Teaching with Web 2.0 Technologies: Benefits, Barriers and Best Practices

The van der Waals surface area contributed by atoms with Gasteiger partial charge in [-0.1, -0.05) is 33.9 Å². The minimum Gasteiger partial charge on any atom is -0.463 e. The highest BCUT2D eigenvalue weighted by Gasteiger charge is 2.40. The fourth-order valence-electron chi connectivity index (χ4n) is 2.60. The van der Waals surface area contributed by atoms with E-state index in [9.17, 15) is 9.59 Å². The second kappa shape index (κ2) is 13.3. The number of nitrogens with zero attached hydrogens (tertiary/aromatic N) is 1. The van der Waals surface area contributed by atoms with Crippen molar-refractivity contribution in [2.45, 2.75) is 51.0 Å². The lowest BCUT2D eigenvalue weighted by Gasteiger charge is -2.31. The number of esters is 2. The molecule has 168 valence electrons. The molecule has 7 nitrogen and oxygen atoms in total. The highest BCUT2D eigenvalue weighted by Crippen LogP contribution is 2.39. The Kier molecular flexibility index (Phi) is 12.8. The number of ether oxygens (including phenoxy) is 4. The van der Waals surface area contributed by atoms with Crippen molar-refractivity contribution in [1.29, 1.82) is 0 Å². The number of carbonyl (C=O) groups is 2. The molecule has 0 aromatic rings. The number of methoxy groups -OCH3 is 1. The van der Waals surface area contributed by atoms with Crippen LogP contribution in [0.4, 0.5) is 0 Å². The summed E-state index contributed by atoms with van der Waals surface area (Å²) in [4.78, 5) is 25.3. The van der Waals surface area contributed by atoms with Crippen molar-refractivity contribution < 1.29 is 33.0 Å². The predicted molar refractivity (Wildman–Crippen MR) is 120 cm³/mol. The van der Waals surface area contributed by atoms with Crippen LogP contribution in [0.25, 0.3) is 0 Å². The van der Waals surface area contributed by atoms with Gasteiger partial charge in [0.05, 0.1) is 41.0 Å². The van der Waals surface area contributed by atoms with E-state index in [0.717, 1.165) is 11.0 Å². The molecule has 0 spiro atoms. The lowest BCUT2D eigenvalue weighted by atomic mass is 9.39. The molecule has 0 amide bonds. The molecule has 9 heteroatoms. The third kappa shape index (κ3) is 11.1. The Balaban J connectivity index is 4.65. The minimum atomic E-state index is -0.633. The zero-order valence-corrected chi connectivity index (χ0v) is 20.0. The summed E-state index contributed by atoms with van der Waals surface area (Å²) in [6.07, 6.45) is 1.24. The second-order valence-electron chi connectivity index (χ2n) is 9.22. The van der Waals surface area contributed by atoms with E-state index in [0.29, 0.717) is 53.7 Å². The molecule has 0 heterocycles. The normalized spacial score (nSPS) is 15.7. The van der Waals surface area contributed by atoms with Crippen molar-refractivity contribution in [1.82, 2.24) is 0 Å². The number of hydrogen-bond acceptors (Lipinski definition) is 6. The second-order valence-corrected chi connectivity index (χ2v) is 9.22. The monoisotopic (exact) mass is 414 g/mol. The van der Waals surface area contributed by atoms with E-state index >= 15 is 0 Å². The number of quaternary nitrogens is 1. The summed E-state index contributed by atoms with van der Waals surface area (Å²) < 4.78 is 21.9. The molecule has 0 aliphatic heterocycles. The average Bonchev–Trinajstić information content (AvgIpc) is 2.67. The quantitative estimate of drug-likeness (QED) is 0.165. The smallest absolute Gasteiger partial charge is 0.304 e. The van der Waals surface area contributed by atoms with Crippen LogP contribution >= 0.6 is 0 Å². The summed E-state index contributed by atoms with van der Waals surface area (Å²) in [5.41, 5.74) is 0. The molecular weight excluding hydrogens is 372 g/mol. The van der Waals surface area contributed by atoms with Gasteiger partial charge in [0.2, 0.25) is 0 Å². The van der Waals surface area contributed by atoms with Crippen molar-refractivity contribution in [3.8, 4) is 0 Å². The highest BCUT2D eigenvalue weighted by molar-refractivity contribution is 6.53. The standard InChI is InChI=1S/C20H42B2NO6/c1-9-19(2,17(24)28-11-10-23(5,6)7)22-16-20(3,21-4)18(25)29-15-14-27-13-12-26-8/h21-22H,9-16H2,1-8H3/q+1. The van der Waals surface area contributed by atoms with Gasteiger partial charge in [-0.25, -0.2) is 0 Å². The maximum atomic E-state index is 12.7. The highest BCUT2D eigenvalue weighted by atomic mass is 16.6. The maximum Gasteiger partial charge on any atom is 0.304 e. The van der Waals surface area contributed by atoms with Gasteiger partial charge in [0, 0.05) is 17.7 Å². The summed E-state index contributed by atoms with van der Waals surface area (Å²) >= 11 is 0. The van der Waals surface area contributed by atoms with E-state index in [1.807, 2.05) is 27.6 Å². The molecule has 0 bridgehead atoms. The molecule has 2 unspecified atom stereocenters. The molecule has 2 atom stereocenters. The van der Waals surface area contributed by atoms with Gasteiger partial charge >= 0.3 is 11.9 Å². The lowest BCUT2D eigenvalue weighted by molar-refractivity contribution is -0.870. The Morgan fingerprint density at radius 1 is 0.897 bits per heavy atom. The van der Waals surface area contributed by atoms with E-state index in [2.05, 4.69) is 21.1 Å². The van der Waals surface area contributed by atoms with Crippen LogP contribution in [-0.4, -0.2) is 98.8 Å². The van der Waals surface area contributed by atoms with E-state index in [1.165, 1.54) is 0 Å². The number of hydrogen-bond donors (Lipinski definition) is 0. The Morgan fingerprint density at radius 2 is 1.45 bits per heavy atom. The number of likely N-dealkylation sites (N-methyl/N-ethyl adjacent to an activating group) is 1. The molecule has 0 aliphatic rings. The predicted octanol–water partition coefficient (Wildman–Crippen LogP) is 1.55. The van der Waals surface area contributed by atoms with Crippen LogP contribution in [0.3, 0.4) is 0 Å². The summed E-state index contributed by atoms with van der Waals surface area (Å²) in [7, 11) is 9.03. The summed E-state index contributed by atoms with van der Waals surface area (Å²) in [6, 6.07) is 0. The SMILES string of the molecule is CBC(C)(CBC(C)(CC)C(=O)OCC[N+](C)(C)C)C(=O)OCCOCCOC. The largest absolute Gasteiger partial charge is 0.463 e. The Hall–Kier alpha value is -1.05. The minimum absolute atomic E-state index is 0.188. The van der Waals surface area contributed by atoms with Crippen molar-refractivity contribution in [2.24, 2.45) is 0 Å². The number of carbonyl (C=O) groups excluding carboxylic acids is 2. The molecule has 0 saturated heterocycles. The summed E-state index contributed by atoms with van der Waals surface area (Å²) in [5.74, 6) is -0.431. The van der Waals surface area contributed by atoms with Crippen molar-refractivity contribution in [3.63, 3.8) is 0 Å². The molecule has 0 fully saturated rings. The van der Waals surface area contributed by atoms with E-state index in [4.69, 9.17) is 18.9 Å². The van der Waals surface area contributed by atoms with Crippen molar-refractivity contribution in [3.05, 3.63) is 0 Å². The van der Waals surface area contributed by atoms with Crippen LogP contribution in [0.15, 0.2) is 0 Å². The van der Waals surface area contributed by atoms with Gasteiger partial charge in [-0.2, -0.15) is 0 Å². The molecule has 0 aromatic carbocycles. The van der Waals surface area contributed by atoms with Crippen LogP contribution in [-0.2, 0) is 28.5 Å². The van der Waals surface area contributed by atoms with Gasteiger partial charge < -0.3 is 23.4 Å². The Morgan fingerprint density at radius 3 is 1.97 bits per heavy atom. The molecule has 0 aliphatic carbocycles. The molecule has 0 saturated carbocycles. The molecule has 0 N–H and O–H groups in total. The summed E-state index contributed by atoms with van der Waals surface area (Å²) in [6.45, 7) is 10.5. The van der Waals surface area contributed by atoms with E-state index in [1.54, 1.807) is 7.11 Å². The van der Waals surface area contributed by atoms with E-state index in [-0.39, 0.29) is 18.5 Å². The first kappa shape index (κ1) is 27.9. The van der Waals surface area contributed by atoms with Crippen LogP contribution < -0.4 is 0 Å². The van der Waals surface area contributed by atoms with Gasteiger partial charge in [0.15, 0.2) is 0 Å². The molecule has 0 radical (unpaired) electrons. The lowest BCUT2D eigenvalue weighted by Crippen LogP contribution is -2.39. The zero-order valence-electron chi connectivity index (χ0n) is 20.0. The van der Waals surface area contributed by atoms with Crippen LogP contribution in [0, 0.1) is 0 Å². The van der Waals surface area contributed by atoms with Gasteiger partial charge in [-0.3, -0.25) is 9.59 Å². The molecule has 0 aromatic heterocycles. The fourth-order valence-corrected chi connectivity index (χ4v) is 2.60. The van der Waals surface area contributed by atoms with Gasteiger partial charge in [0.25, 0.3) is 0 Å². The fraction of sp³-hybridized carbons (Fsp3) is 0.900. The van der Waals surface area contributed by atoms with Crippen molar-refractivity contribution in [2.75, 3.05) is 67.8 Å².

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1 Teaching with Web 2.0 Technologies: Benefits, Barriers and Best Practices Yun-Jo An Bosede Aworuwa Glenda Ballard & Kevin Williams College of Liberal Arts and Education Texas A&M University-Texarkana Abstract The purpose of this study was to explore best practices in teaching with Web 2.0 technologies as well as the benefits and barriers associated with the use of Web 2.0. Participants in this study were 14 university instructors who had considerable experience in teaching with Web 2.0 technologies. A Web-based survey was used to collect data for this study. The study results indicate that the major benefits of using Web 2.0 technologies in teaching include (1) interaction, communication and collaboration, (2) knowledge creation, (3) ease of use and flexibility, and (4) writing and technology skills. The major barriers university instructors encounter in teaching with Web 2.0 technologies include (1) uneasiness with openness, (2) technical problems, and (3) time. The survey results also provided insightful guidelines and tips for teaching with Web 2.0 technologies. Descriptors: Web 2.0; Benefits and Barriers; Best Practices Introduction Web 1.0 was read-only where Internet users went online to find information. It was similar to going to the library to find books. With Web 2.0, which is read/write, people have become active participants and content creators. They not only find information on the Internet, but they also create and share content (Thompson, 2007). According to Edison survey (2009), about 15 percent of podcast consumers are also content creators compared to five percent of those who are not podcast consumers. Web 2.0 technologies such as blogs, wikis, podcasting, social bookmarking, and social networking sites have allowed users to easily publish content online and to connect and network with other people from all over the world who have similar interests. The use of tags particularly enables us to collectively categorize and find content easily. In a nutshell, Web 2.0 could be characterized by openness, user participation, knowledge sharing, social networking and collaboration, user-created content, and folksonomy (Alexander, 2006; Brown & Adler, 2008; Downes, 2005; Thompson, 2007; Richardson, 2009). Web 2.0 in Teaching and Learning As addressed above, Web 2.0 technologies have blurred the line between producers and consumers of content and has shifted attention from access to information toward access to other people (Brown & Adler, 2008, p. 18). Emphasizing a participatory culture, Web 2.0 technologies encourage and enable teachers and learners to share ideas and collaborate in innovative ways. They also force educators to rethink the way we teach and learn and to transform our education practices so that we can support more active and meaningful learning that involves learning to be as well as learning about. Web 2.0 has the potential to create more interactive and powerful learning environments in which learners become knowledge creators, producers, editors, and evaluators (Richardson, 2009). Learners critical thinking skills can be enhanced through the opportunity to regularly compare their own contributions to those of their peers, and the affirmation of their relative standing in the class may be powerful motivation for learning (Hurlburt, 2008). Thus, Web 2.0 technologies has the ability to support active and social learning, provide opportunities and venues for student publication, provide opportunities to provide effective and efficient feedback to learners, and provide opportunities to scaffold learning in the student s Zone of Proximal Development (Hartshorne & Ajjan, 2009; Vygotsky, 1978). In addition, Web 2.0 provides numerous opportunities for social interactions and collaboration among students, teachers, subject matter experts, professionals in different fields, as well as a host of others with related interests. The pedagogical benefits of Web 2.0 have been well documented in the literature. However, most of the existing studies on the use of Web 2.0 technologies in teaching and learning environments have been anecdotal in nature or in the form of case studies. Huang, Yoo, and Choi s (2008) study, for example, found that correlation 1